Don’t patronise me
Why do so many complex issues in the health service get boiled down to crusades that do little other than tell nurses what they should already know?
Nurses need support to care, not gimmicks telling them what to do
Take the 6Cs campaign, or #HelloMyNameIs on Twitter. Both were set up to meet a need in the health service, and apparently have their merits. But has anyone taken the time to find out whether they have actually improved standards of care?
We know poor care exists, and we know there are nurses whose practice is not up to scratch. The 6Cs and #HelloMyNameIs both seek to target these people, but those taking up the gauntlet and championing the causes are likely to be enthusiastic nurses whose care is already the best it can be, meaning these campaigns are missing their mark.
I find them rather patronising, and I bet I am not alone. Take the 6Cs, which attempts to simplify nursing into six key components. If the aim was to help explain to patients what we do, it might make more sense. But it is not – it is by nurses, for nurses, who should already know what their profession is all about.
My main concern is that schemes like the 6Cs promote the false notion that poor care only comes from the individual, without so much as a nod to the systemic issues and short staffing that so often have a major role to play. Telling nurses they should provide good care is not the same as supporting them to deliver it, and while our wards and break rooms get some snazzy posters, key issues remain unaddressed.
The reality is that good care comes from more than just one nurse and his or her ideals. To forget this is to betray all those who go home at night feeling deflated because they cannot give every patient the care they deserve.
The 6Cs might sound good, but on the ground they mean little. They mean little to the nurse staying late just to make sure her patient is comfortable, and they mean nothing to the patient who has barely seen his nurse all day because the ward is so short-staffed.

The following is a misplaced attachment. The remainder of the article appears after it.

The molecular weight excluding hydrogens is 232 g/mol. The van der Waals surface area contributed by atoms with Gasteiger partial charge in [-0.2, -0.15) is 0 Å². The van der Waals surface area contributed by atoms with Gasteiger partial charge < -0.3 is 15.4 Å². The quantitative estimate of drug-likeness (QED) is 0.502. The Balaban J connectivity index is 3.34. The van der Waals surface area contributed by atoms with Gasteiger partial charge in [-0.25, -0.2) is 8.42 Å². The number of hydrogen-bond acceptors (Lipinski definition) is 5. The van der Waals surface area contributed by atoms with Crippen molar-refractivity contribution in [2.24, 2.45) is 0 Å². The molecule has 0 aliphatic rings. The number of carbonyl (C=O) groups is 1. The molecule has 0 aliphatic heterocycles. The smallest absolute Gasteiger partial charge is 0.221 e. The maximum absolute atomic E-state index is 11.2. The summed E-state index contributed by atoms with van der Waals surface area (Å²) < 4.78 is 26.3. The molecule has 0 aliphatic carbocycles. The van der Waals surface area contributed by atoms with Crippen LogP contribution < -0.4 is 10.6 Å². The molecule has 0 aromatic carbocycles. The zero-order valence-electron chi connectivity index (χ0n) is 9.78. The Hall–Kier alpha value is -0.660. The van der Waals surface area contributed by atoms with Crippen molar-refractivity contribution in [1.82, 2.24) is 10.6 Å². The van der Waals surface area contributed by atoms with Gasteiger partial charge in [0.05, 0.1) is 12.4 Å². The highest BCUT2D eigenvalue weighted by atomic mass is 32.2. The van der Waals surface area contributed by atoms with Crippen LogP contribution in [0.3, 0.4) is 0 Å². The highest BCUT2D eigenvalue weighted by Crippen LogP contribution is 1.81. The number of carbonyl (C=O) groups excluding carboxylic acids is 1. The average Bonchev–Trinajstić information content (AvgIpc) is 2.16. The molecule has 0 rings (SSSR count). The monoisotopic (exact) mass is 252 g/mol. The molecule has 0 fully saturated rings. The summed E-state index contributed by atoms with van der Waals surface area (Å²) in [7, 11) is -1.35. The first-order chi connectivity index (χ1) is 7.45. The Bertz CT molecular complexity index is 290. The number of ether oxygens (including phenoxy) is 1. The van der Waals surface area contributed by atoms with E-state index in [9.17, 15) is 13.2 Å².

I am not saying these movements and campaigns do not have a role to play. The #HelloMyNameIs campaign highlighted how, in our drive to treat patients, we can forget to treat them as people. But we need to look further than simply telling health professionals to introduce themselves.
Nurses can direct change, but we have to pour our energies into what works, not what sounds good. Rather than jumping in blindly, we need to stop and look at the evidence base and assess whether these campaigns are having a positive effect on patient care.
It is easy to tell people what to do, but actually changing the culture in health care takes effort. It also takes investment. But given the current financial climate of the NHS, this is not likely to be forthcoming any time soon, and we will continue to be asked to do more with less.
As a nursing student, I have worked with and learned from some fantastic, dedicated nurses. I am sure they reflect most in the nursing profession, who simply lack the resources to care for patients the way they would like.
We all know there are problems in the health service. So instead of dishing out stickers and hoping for change, perhaps it is time to ditch the gimmicks and fight for real change on the front line.